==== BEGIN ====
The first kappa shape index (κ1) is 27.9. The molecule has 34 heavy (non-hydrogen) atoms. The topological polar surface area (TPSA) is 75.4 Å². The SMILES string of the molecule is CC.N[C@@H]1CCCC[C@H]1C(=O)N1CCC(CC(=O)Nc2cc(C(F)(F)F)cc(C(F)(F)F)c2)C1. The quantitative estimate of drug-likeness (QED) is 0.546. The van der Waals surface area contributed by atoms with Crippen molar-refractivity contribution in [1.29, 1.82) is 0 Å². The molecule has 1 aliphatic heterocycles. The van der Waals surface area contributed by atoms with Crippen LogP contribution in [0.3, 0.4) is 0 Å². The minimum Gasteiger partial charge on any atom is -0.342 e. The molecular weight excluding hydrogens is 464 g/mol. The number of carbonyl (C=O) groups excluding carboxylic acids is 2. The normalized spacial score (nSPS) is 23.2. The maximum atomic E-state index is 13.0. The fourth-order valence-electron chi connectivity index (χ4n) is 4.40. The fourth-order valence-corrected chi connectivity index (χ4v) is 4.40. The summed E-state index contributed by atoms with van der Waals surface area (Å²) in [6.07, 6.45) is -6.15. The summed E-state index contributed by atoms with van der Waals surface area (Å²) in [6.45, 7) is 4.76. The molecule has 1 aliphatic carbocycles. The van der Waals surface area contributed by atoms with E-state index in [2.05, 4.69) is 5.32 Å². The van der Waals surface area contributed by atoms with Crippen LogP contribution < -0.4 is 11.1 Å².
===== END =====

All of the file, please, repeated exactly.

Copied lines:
The first kappa shape index (κ1) is 27.9. The molecule has 34 heavy (non-hydrogen) atoms. The topological polar surface area (TPSA) is 75.4 Å². The SMILES string of the molecule is CC.N[C@@H]1CCCC[C@H]1C(=O)N1CCC(CC(=O)Nc2cc(C(F)(F)F)cc(C(F)(F)F)c2)C1. The quantitative estimate of drug-likeness (QED) is 0.546. The van der Waals surface area contributed by atoms with Crippen molar-refractivity contribution in [1.29, 1.82) is 0 Å². The molecule has 1 aliphatic heterocycles. The van der Waals surface area contributed by atoms with Crippen LogP contribution in [0.3, 0.4) is 0 Å². The minimum Gasteiger partial charge on any atom is -0.342 e. The molecular weight excluding hydrogens is 464 g/mol. The number of carbonyl (C=O) groups excluding carboxylic acids is 2. The normalized spacial score (nSPS) is 23.2. The maximum atomic E-state index is 13.0. The fourth-order valence-electron chi connectivity index (χ4n) is 4.40. The fourth-order valence-corrected chi connectivity index (χ4v) is 4.40. The summed E-state index contributed by atoms with van der Waals surface area (Å²) in [6.07, 6.45) is -6.15. The summed E-state index contributed by atoms with van der Waals surface area (Å²) in [6.45, 7) is 4.76. The molecule has 1 aliphatic carbocycles. The van der Waals surface area contributed by atoms with E-state index in [2.05, 4.69) is 5.32 Å². The van der Waals surface area contributed by atoms with Crippen LogP contribution < -0.4 is 11.1 Å².